Watering is a place where I actually feel like permaculture principles should be really carefully contextualized. If you don't have access to any water, then definitely applying principles that mean you don't have to water are great. Mulch, in our Mediterranean climate is a game-changer, as is shading the soil, and encouraging self-seeding.
My perspective is to do what gets you a yield that you and your family will eat, and for beginners like me, improving the soil can be a full time job. I have, in our 4 years of farming, been able to develop a strain of Cape Gooseberry that needs no water whatsoever (ok, not so much develop it as plant a bunch and leave them and see what survived and then use the seed from those guys), and I'm extraordinarily proud of my achievement. I have also been able to time potato planting so that if I plant around now, I can not water at all and harvest in Nov (though I get a better yield if I water in Oct/Nov). So I think about water, particularly for the areas of our farm where we don't really want to put in expensive irrigation systems, or strain the capacity of our wellpoint by using it to pump water to the very end of our property.
At the same time:
I started farming in a period of extreme drought (EXTREME) in super sandy soil and I thought I could make plants and trees stronger and survive by doing the deep (well, sortof deep- I was being really careful with watering) 1/week watering thing, and it was a really bad misinterpretation of permaculture. I lost a lot of trees, encouraged Cape dune mole rats to eat my trees (watering deeply once a week collapsed their tunnels which made them come up and enjoy a tasty snack of my tree or bush)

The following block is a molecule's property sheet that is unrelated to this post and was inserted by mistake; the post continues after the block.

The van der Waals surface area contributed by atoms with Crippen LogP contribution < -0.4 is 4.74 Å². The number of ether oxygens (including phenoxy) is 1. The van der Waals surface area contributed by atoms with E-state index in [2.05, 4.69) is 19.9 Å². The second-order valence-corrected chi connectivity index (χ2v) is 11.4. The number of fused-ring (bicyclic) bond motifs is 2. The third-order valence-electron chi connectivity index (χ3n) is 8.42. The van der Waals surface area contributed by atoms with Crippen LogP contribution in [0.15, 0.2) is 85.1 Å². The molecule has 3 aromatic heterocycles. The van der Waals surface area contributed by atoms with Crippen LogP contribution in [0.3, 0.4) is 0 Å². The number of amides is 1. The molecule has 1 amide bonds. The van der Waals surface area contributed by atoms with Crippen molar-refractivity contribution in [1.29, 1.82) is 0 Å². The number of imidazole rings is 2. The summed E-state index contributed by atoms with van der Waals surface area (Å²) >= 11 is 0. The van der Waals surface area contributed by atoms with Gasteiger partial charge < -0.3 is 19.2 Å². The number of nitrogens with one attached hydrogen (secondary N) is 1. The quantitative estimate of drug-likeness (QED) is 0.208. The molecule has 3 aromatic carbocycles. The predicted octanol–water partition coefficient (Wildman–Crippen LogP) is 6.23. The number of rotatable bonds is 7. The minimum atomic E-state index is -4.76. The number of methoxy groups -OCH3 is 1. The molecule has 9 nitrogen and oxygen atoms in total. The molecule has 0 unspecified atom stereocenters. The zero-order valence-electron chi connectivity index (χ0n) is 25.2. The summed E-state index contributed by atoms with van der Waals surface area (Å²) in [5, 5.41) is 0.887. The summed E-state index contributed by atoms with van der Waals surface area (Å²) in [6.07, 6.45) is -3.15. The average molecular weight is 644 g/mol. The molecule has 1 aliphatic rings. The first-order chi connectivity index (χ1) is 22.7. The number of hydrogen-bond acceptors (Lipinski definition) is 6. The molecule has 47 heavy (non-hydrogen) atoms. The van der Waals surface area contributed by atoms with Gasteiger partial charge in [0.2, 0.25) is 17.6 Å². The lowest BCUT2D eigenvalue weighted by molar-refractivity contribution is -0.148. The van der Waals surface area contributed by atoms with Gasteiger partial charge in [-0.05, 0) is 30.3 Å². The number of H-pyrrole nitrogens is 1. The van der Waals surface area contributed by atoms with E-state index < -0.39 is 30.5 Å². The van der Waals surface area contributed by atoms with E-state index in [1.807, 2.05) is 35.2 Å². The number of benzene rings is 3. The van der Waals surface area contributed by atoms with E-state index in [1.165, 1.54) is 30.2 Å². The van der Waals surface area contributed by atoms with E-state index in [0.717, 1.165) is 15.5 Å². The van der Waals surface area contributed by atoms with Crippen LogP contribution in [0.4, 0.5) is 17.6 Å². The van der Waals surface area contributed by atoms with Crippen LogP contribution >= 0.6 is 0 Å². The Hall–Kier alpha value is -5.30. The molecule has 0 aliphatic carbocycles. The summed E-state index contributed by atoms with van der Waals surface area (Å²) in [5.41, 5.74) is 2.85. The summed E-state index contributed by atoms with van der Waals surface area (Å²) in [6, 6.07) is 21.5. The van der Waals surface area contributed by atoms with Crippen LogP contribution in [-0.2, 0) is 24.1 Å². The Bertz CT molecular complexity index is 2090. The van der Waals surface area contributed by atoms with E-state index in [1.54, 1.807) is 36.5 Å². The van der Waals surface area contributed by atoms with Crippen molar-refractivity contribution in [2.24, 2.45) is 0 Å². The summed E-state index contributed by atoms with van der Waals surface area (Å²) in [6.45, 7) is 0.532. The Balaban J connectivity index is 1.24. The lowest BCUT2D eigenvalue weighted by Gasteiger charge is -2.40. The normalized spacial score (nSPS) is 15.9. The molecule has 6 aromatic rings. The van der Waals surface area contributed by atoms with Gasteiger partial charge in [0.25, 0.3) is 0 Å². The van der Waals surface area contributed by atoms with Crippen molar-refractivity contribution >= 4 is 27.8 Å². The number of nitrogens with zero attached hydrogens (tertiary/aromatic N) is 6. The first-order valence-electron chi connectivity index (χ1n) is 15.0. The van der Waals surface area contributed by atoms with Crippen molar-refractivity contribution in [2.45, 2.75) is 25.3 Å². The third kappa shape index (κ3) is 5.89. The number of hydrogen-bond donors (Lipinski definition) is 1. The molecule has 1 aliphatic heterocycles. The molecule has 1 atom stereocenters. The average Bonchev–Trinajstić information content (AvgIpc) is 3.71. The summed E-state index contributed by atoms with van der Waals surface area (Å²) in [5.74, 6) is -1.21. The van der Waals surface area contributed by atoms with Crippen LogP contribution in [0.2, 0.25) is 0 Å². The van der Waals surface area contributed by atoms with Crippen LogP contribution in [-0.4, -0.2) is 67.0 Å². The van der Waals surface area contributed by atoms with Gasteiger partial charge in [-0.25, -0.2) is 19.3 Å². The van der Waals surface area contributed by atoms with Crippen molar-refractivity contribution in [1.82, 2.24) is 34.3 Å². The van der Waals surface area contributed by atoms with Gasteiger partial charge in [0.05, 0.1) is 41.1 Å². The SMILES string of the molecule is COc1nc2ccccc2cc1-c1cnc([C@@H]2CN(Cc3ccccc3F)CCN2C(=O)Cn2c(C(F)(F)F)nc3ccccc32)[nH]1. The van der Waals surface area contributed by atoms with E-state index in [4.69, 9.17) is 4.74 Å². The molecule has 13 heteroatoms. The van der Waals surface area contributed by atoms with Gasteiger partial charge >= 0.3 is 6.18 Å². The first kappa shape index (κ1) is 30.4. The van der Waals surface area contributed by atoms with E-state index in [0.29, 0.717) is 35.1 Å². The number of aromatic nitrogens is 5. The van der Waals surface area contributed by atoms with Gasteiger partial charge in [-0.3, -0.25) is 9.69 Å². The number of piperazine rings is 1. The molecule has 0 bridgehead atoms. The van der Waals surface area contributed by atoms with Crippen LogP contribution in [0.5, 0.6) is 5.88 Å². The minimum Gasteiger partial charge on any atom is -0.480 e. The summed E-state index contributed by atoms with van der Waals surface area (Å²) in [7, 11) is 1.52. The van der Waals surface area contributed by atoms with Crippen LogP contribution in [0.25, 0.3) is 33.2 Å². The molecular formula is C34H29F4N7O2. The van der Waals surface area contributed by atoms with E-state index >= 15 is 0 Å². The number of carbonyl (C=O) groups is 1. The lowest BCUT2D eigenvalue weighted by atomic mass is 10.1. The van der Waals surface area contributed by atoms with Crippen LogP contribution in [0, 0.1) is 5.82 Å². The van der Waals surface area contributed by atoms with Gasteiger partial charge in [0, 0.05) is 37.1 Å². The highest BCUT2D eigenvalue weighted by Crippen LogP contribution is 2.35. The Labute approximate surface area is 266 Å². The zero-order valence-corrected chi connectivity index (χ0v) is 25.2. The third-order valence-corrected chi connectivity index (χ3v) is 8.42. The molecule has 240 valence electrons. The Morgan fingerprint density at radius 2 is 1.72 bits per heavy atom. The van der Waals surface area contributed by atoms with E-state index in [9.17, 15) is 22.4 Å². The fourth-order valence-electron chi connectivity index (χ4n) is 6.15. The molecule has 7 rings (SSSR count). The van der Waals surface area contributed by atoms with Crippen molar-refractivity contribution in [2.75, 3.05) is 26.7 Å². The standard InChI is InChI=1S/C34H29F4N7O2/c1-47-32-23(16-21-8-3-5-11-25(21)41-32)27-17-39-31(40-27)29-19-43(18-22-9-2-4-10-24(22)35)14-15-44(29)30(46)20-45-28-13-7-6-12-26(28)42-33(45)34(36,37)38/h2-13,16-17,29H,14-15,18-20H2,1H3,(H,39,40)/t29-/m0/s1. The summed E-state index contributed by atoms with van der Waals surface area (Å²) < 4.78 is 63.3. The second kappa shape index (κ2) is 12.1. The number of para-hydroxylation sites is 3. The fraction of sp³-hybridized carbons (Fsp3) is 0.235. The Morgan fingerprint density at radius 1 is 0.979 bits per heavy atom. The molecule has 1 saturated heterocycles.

I think for me permaculture is partly about trying to make things have more than one use (including supplying as many of your needs as possible), to make your landscape increasingly resilient in a way that is gentle and supportive of the land you have stewardship of, and to make the best possible use of that land.
That has meant, in our annual garden, growing some water-intense things like strawberries because I want to be able to eat them and they are well-suited to our climate in some ways... actually watering a lot of stuff in our annual garden almost daily because I'm still a beginner and I can't gauge plant stress terribly well. As the soil improves, my need to water declines. I figure I am always using less water than commercial farmers, and my primary goal is to get a yield without any commercial products. But I would not tell a beginner gardener to try dry-land farming, or to really think about trying to water less in our climate and soil. I would rather suggest starting by thinking in terms of deep mulch, planting on either side of hugels and berms, and just learning gradually what your trees and plants need. It is too discouraging to be a crappy farmer with tiny wilted plants, tasty as they may be, if you (I) have never grown the good stuff. Now, in year 4, that I've grown at least some good stuff, and the soil is a lot better at holding water, I can experiment with water -- my goal is to irrigate for 2 weeks less than the previous year, but it's not a hard and fast rule and depends a lot on when the winter rain starts and ends. So stopped irrigating the last week of April this year, and hopefully will only start up again the last week of September...